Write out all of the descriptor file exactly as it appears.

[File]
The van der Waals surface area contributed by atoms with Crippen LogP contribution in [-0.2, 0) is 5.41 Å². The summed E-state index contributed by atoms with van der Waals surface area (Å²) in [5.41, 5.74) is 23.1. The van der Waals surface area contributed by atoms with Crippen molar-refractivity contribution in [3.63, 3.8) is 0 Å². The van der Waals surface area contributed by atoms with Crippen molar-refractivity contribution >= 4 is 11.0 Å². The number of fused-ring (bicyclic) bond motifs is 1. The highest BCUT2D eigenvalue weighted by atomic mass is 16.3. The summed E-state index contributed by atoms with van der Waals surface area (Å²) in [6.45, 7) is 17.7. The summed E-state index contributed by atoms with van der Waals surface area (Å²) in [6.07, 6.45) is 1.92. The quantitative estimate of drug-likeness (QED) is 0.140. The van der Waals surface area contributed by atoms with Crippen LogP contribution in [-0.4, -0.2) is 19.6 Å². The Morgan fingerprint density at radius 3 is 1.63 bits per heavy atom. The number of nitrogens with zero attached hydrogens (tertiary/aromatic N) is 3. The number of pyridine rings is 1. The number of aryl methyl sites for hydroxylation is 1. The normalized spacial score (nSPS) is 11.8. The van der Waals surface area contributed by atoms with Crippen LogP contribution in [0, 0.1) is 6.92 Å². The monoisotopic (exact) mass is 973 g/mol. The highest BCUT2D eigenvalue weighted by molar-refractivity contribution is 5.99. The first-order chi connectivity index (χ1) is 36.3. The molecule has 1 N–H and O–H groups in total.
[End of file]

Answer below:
The van der Waals surface area contributed by atoms with Crippen LogP contribution in [-0.2, 0) is 5.41 Å². The summed E-state index contributed by atoms with van der Waals surface area (Å²) in [5.41, 5.74) is 23.1. The van der Waals surface area contributed by atoms with Crippen molar-refractivity contribution in [3.63, 3.8) is 0 Å². The van der Waals surface area contributed by atoms with Crippen molar-refractivity contribution >= 4 is 11.0 Å². The number of fused-ring (bicyclic) bond motifs is 1. The highest BCUT2D eigenvalue weighted by atomic mass is 16.3. The summed E-state index contributed by atoms with van der Waals surface area (Å²) in [6.45, 7) is 17.7. The summed E-state index contributed by atoms with van der Waals surface area (Å²) in [6.07, 6.45) is 1.92. The quantitative estimate of drug-likeness (QED) is 0.140. The van der Waals surface area contributed by atoms with Crippen LogP contribution in [-0.4, -0.2) is 19.6 Å². The Morgan fingerprint density at radius 3 is 1.63 bits per heavy atom. The number of nitrogens with zero attached hydrogens (tertiary/aromatic N) is 3. The number of pyridine rings is 1. The number of aryl methyl sites for hydroxylation is 1. The normalized spacial score (nSPS) is 11.8. The van der Waals surface area contributed by atoms with Crippen LogP contribution in [0, 0.1) is 6.92 Å². The monoisotopic (exact) mass is 973 g/mol. The highest BCUT2D eigenvalue weighted by molar-refractivity contribution is 5.99. The first-order chi connectivity index (χ1) is 36.3. The molecule has 1 N–H and O–H groups in total.